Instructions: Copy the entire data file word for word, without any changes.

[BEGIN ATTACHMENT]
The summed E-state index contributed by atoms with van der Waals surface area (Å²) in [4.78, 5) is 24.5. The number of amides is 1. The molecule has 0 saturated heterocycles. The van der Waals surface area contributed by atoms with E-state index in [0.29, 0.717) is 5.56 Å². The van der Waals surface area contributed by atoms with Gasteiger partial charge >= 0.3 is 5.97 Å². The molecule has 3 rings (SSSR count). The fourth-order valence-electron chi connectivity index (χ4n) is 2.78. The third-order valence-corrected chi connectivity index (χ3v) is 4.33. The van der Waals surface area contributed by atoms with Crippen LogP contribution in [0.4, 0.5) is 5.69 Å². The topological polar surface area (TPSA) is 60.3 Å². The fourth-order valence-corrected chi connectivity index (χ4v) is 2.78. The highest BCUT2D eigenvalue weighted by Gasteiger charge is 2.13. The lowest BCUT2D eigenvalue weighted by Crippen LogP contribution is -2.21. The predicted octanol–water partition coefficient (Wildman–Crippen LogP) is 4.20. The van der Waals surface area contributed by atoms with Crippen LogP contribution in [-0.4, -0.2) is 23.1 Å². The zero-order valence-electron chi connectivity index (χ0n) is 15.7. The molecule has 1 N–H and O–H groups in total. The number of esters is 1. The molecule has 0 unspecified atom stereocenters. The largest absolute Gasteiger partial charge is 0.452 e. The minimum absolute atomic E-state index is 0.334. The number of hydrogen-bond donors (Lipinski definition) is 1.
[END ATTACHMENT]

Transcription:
The summed E-state index contributed by atoms with van der Waals surface area (Å²) in [4.78, 5) is 24.5. The number of amides is 1. The molecule has 0 saturated heterocycles. The van der Waals surface area contributed by atoms with E-state index in [0.29, 0.717) is 5.56 Å². The van der Waals surface area contributed by atoms with Gasteiger partial charge >= 0.3 is 5.97 Å². The molecule has 3 rings (SSSR count). The fourth-order valence-electron chi connectivity index (χ4n) is 2.78. The third-order valence-corrected chi connectivity index (χ3v) is 4.33. The van der Waals surface area contributed by atoms with Crippen LogP contribution in [0.4, 0.5) is 5.69 Å². The topological polar surface area (TPSA) is 60.3 Å². The fourth-order valence-corrected chi connectivity index (χ4v) is 2.78. The highest BCUT2D eigenvalue weighted by Gasteiger charge is 2.13. The lowest BCUT2D eigenvalue weighted by Crippen LogP contribution is -2.21. The predicted octanol–water partition coefficient (Wildman–Crippen LogP) is 4.20. The van der Waals surface area contributed by atoms with Crippen LogP contribution in [-0.4, -0.2) is 23.1 Å². The zero-order valence-electron chi connectivity index (χ0n) is 15.7. The molecule has 1 N–H and O–H groups in total. The number of esters is 1. The molecule has 0 unspecified atom stereocenters. The largest absolute Gasteiger partial charge is 0.452 e. The minimum absolute atomic E-state index is 0.334. The number of hydrogen-bond donors (Lipinski definition) is 1.